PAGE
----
Alabama House Democrats Release Legislative Agenda
Alabama’s House Democratic Caucus, is calling their legislative agenda the “pro growth, pro innovation, pro alabama” plan.
Legislators say the plan contains bills that focus on a stronger healthcare system, advancing education, rebuilding small businesses, and prison reform.
“I think at the end of the day the things that are right for Alabama should be right for anyone, democrat or republican and we’ve had open dialogue.” said House Minority Leader, Rep. Anthony Daniels.
Democrats say more needs to be done for prison reform and that brick and mortar will not sold Alabama’s prison issues.
“It was a mistake for the majority to use COVID- 19 relief dollars to fund prison construction and not implement along with it, significant reforms,” says Rep. Prince Chestnut.
The House Democratic Caucus is also pushing for voting rights, after republicans passed controversial voting laws in 2021.
“Unnecessary, bureaucratic barriers to voting must be removed so that no eligible voter is denied the right to vote” said Rep. Neil Rafferty of Birmingham.
Governor Ivey proposed a 4 percent pay raise and a bonus for retired teachers in her state of the state address, the House Democrats support the measure, but say it is not enough.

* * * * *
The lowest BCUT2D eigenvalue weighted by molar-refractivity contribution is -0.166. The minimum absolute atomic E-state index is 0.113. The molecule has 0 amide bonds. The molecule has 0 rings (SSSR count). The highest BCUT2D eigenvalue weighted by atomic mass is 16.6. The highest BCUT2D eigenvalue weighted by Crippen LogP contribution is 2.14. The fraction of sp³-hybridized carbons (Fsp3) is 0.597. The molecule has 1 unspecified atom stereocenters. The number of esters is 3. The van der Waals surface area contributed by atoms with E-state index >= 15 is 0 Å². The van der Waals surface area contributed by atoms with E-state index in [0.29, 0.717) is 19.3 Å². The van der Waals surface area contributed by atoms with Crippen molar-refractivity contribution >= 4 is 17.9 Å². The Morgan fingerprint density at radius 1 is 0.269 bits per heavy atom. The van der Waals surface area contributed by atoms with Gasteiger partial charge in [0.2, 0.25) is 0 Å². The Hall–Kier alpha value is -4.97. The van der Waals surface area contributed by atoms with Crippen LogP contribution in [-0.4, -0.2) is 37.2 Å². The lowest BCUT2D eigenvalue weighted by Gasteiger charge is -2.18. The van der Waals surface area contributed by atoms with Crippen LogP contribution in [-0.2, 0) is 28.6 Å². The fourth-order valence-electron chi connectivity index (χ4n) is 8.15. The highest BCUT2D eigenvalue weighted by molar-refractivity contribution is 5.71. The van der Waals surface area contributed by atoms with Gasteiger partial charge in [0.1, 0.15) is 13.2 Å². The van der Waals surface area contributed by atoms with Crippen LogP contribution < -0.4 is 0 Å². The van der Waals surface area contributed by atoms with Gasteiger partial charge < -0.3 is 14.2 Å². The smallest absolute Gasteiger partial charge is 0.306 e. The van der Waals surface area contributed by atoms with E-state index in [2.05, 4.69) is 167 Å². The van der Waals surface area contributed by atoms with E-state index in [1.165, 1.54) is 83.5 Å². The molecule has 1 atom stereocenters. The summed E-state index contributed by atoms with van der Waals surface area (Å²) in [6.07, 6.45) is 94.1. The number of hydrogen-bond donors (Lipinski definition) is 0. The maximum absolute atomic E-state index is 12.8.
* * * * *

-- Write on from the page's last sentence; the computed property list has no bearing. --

“We support a cost of living adjustment for our retired educators as well as a pay raise for all educators, says Rep. Barbara Drummond of Mobile.
Democrats say the republican majority have passed and are proposing legislation, for issues that don’t exist in Alabama, and much of it is political posturing for an election year.
“They talk about critical race theory but Governor Ivey says that it doesn’t exist in Alabama, and it doesn’t exist in our k-12 system. So we’re taking on issues that are not even, doesn’t exist in our state,” said Daniels.
House Democrats are also pushing back against legislation that would eliminate pistol permits, calling the proposal, a threat to public safety.
Governor Ivey in her State of the State Address, urged Legislators to prioritize allocating $560 million in coronavirus relief funds this session.
Lawmakers have until 2024 to allocate the funds.